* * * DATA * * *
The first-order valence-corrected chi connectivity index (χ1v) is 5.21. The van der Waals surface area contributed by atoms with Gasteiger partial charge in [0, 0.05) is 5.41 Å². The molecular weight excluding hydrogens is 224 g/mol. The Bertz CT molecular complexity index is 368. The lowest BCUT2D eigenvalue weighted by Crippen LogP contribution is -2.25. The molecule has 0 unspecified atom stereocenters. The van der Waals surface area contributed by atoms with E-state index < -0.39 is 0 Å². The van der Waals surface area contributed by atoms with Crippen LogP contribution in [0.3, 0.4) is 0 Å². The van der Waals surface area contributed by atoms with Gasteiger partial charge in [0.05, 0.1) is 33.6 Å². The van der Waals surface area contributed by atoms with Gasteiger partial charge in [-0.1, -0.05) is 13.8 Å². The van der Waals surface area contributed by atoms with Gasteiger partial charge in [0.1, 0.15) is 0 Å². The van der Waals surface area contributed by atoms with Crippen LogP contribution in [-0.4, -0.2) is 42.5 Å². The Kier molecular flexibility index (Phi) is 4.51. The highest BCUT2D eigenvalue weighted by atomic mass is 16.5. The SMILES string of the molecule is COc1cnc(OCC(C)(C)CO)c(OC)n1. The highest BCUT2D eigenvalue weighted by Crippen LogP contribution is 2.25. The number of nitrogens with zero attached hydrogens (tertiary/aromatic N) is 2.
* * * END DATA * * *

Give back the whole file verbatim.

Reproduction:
The first-order valence-corrected chi connectivity index (χ1v) is 5.21. The van der Waals surface area contributed by atoms with Gasteiger partial charge in [0, 0.05) is 5.41 Å². The molecular weight excluding hydrogens is 224 g/mol. The Bertz CT molecular complexity index is 368. The lowest BCUT2D eigenvalue weighted by Crippen LogP contribution is -2.25. The molecule has 0 unspecified atom stereocenters. The van der Waals surface area contributed by atoms with E-state index < -0.39 is 0 Å². The van der Waals surface area contributed by atoms with Crippen LogP contribution in [0.3, 0.4) is 0 Å². The van der Waals surface area contributed by atoms with Gasteiger partial charge in [0.05, 0.1) is 33.6 Å². The van der Waals surface area contributed by atoms with Gasteiger partial charge in [-0.1, -0.05) is 13.8 Å². The van der Waals surface area contributed by atoms with Gasteiger partial charge in [0.1, 0.15) is 0 Å². The van der Waals surface area contributed by atoms with Crippen LogP contribution in [-0.4, -0.2) is 42.5 Å². The Kier molecular flexibility index (Phi) is 4.51. The highest BCUT2D eigenvalue weighted by atomic mass is 16.5. The SMILES string of the molecule is COc1cnc(OCC(C)(C)CO)c(OC)n1. The highest BCUT2D eigenvalue weighted by Crippen LogP contribution is 2.25. The number of nitrogens with zero attached hydrogens (tertiary/aromatic N) is 2.